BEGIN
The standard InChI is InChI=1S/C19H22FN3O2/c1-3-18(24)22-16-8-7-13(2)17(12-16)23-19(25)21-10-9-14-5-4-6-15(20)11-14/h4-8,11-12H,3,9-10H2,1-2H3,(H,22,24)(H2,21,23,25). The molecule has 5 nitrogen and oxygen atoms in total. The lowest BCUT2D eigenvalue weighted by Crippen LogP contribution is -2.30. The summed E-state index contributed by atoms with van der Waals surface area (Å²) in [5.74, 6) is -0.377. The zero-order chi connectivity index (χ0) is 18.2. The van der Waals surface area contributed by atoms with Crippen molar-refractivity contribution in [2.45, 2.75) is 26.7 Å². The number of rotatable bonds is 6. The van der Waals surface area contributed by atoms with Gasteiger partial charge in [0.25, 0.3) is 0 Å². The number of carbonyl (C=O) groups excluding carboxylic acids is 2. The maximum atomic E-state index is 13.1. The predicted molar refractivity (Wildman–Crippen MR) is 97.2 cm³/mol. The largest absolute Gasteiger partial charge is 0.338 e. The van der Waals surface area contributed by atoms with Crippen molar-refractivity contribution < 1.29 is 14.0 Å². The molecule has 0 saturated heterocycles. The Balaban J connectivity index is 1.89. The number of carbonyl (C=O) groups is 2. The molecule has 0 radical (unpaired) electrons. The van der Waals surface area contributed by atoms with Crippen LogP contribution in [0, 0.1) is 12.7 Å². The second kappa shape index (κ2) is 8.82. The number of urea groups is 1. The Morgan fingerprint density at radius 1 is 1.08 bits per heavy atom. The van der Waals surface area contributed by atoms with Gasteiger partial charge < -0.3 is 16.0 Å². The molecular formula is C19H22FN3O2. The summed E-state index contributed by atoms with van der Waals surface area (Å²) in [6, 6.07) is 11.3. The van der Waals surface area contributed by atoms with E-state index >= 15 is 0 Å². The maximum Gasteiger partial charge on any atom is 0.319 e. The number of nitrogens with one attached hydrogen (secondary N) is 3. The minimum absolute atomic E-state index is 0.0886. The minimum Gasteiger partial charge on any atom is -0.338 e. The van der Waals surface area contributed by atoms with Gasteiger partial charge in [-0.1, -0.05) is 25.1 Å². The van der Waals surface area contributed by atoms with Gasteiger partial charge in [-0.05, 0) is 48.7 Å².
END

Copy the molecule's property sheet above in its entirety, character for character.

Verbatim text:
The standard InChI is InChI=1S/C19H22FN3O2/c1-3-18(24)22-16-8-7-13(2)17(12-16)23-19(25)21-10-9-14-5-4-6-15(20)11-14/h4-8,11-12H,3,9-10H2,1-2H3,(H,22,24)(H2,21,23,25). The molecule has 5 nitrogen and oxygen atoms in total. The lowest BCUT2D eigenvalue weighted by Crippen LogP contribution is -2.30. The summed E-state index contributed by atoms with van der Waals surface area (Å²) in [5.74, 6) is -0.377. The zero-order chi connectivity index (χ0) is 18.2. The van der Waals surface area contributed by atoms with Crippen molar-refractivity contribution in [2.45, 2.75) is 26.7 Å². The number of rotatable bonds is 6. The van der Waals surface area contributed by atoms with Gasteiger partial charge in [0.25, 0.3) is 0 Å². The number of carbonyl (C=O) groups excluding carboxylic acids is 2. The maximum atomic E-state index is 13.1. The predicted molar refractivity (Wildman–Crippen MR) is 97.2 cm³/mol. The largest absolute Gasteiger partial charge is 0.338 e. The van der Waals surface area contributed by atoms with Crippen molar-refractivity contribution < 1.29 is 14.0 Å². The molecule has 0 saturated heterocycles. The Balaban J connectivity index is 1.89. The number of carbonyl (C=O) groups is 2. The molecule has 0 radical (unpaired) electrons. The van der Waals surface area contributed by atoms with Crippen LogP contribution in [0, 0.1) is 12.7 Å². The second kappa shape index (κ2) is 8.82. The number of urea groups is 1. The Morgan fingerprint density at radius 1 is 1.08 bits per heavy atom. The van der Waals surface area contributed by atoms with Gasteiger partial charge < -0.3 is 16.0 Å². The molecular formula is C19H22FN3O2. The summed E-state index contributed by atoms with van der Waals surface area (Å²) in [6, 6.07) is 11.3. The van der Waals surface area contributed by atoms with E-state index >= 15 is 0 Å². The maximum Gasteiger partial charge on any atom is 0.319 e. The number of nitrogens with one attached hydrogen (secondary N) is 3. The minimum absolute atomic E-state index is 0.0886. The minimum Gasteiger partial charge on any atom is -0.338 e. The van der Waals surface area contributed by atoms with Gasteiger partial charge in [-0.1, -0.05) is 25.1 Å². The van der Waals surface area contributed by atoms with Gasteiger partial charge in [-0.05, 0) is 48.7 Å².